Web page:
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Active Directory structure diagram

"Microsoft Windows 2000 Server introduces Active Directory to replace domain functionality. Active Directory will continue to get the job done, but in a much more efficient way. Active Directory can be replicated between multiple domain controllers, so no single system is critical. In this way, the crucial data stored within Active Directory is both redundant and load-balanced.
A directory, in the most generic sense, is a comprehensive listing of objects. A phone book is a type of directory that stores information about people, businesses, and government organizations. Phone books typically record names, addresses, and phone numbers. Active Directory is similar to a phone book in several ways, and it is far more flexible. Active Directory will store information about organizations, sites, systems, users, shares, and just about any other network object that you can imagine. Not all objects are as similar to each other as those stored in the phone book, so Active Directory includes the ability to record different types of information about different objects." [technet.microsoft.com/en-us/library/bb742424.aspx]
The AD diagram example "Active Directory structure diagram" was created using the ConceptDraw PRO diagramming and vector drawing software extended with the Active Directory Diagrams solution from the Computer and Networks area of ConceptDraw Solution Park. Read more
Active Directory network diagram
Active Directory network diagram, volume, user, organizational unit, group, domain, computer, client, WAN,
The vector stencils library "Active Directory" contains 20 symbols of Active Directory elements for drawing AD network diagrams. It helps network and system administrators to visualize Microsoft Windows Active Directory structures for network design, installation and maintainance.
"An Active Directory structure is an arrangement of information about objects. The objects fall into two broad categories: resources (e.g., printers) and security principals (user or computer accounts and groups). Security principals are assigned unique security identifiers (SIDs).
Each object represents a single entity - whether a user, a computer, a printer, or a group - and its attributes. Certain objects can contain other objects. An object is uniquely identified by its name and has a set of attributes - the characteristics and information that the object represents - defined by a schema, which also determines the kinds of objects that can be stored in Active Directory.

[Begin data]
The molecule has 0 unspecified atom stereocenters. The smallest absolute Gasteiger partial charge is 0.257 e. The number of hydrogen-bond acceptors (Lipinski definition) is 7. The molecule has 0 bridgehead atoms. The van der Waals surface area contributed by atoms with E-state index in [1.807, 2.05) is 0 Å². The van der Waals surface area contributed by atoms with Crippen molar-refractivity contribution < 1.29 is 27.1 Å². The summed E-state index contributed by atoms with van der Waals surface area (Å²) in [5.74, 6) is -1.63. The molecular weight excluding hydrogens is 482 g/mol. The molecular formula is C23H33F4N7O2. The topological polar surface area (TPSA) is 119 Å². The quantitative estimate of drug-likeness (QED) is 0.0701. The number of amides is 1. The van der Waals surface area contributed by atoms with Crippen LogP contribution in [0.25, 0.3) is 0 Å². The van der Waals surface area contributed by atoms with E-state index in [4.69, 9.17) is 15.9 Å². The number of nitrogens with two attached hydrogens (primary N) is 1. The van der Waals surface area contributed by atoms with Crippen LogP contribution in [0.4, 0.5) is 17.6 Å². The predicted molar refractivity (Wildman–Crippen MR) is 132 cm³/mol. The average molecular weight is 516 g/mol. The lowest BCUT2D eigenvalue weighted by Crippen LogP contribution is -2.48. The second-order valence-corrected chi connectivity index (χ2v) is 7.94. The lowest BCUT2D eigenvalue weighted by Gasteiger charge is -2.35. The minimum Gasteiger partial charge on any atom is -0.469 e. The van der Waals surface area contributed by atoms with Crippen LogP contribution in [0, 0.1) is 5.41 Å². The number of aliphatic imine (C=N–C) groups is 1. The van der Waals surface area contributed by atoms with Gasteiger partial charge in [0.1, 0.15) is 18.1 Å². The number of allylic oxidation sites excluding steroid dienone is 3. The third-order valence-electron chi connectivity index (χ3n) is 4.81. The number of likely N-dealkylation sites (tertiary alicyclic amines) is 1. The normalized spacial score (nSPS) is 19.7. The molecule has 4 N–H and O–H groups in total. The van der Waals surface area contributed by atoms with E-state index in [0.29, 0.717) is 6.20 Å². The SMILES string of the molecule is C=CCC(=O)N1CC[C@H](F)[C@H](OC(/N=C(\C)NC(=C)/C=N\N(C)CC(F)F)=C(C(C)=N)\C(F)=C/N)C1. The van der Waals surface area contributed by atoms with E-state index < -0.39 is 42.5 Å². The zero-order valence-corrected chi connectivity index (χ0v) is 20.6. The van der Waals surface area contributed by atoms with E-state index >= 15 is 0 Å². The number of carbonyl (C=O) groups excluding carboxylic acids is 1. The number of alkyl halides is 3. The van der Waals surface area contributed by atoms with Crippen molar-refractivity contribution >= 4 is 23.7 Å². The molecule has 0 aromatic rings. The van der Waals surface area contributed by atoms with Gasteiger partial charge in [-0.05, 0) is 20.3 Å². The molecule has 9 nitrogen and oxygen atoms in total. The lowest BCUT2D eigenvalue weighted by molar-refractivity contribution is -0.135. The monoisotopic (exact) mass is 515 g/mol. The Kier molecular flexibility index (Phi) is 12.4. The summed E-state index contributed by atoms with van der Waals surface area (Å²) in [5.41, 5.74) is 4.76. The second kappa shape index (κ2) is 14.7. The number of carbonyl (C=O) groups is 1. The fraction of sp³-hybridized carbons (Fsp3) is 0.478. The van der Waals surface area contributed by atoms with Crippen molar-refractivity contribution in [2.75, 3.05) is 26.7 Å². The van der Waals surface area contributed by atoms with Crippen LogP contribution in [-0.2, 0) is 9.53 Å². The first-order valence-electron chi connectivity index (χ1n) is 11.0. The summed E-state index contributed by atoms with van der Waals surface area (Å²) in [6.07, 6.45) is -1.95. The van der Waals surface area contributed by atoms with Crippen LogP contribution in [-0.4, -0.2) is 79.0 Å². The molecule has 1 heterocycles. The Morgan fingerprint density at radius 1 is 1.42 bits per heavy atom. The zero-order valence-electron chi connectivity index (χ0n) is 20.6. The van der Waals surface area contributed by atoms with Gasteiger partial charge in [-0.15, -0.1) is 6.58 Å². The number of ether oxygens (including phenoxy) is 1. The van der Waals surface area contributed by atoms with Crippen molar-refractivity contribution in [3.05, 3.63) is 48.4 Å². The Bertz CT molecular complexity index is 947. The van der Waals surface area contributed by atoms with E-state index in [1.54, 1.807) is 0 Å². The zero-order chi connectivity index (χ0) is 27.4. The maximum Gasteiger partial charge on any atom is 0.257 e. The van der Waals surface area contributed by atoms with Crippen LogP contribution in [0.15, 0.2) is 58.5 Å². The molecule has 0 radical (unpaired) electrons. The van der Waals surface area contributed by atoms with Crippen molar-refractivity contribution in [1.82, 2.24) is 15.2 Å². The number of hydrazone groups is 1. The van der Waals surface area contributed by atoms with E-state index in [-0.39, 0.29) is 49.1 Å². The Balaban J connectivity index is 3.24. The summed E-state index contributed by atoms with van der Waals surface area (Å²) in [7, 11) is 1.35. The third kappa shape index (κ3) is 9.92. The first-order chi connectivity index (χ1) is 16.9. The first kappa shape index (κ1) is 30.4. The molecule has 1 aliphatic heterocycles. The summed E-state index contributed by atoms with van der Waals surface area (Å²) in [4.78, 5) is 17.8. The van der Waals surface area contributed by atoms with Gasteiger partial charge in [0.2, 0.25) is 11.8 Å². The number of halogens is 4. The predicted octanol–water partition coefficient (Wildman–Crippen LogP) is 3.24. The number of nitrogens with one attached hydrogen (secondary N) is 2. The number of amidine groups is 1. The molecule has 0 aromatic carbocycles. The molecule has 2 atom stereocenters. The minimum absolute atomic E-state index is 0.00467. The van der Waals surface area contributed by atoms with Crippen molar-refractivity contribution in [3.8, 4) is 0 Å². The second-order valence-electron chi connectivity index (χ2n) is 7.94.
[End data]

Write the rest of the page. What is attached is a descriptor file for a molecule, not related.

The schema object lets administrators extend or modify the schema when necessary. However, because each schema object is integral to the definition of Active Directory objects, deactivating or changing these objects can fundamentally change or disrupt a deployment. Schema changes automatically propagate throughout the system. Once created, an object can only be deactivated - not deleted. Changing the schema usually requires planning. Sites are implemented as a set of well-connected subnets." [Active Directory. Wikipedia]
The AD symbols example "Active Directory - Vector stencils library" was created using the ConceptDraw PRO diagramming and vector drawing software extended with the Active Directory Diagrams solution from the Computer and Networks area of ConceptDraw Solution Park.
www.conceptdraw.com/solution-park/active-directory-diagrams Read more
Domain
Domain, domain,
Computer
Computer, computer,
User
User, user,
Group
Group, group,
Container
Container, container,
Print queue
Print queue, print queue,
Contact
Contact, contact,
Organizational unit
Organizational unit, organizational unit,
Policy
Policy, policy,
Volume
Volume, volume,
Generic object
Generic object, generic object,
Site
Site, site,
Site link
Site link, site link,
Site link bridge
Site link bridge, site link bridge,
Server
Server, server,
NTDS site settings
NTDS site settings, NTDS site settings,
IP subnet
IP subnet, IP subnet,
Certificate template
Certificate template, certificate template,
Licensing site
Licensing site, Licensing site,
Connection
Connection, connection,
The vector stencils library "Active Directory" contains 20 symbols of Active Directory elements for drawing AD network diagrams. It helps network and system administrators to visualize Microsoft Windows Active Directory structures for network design, installation and maintainance.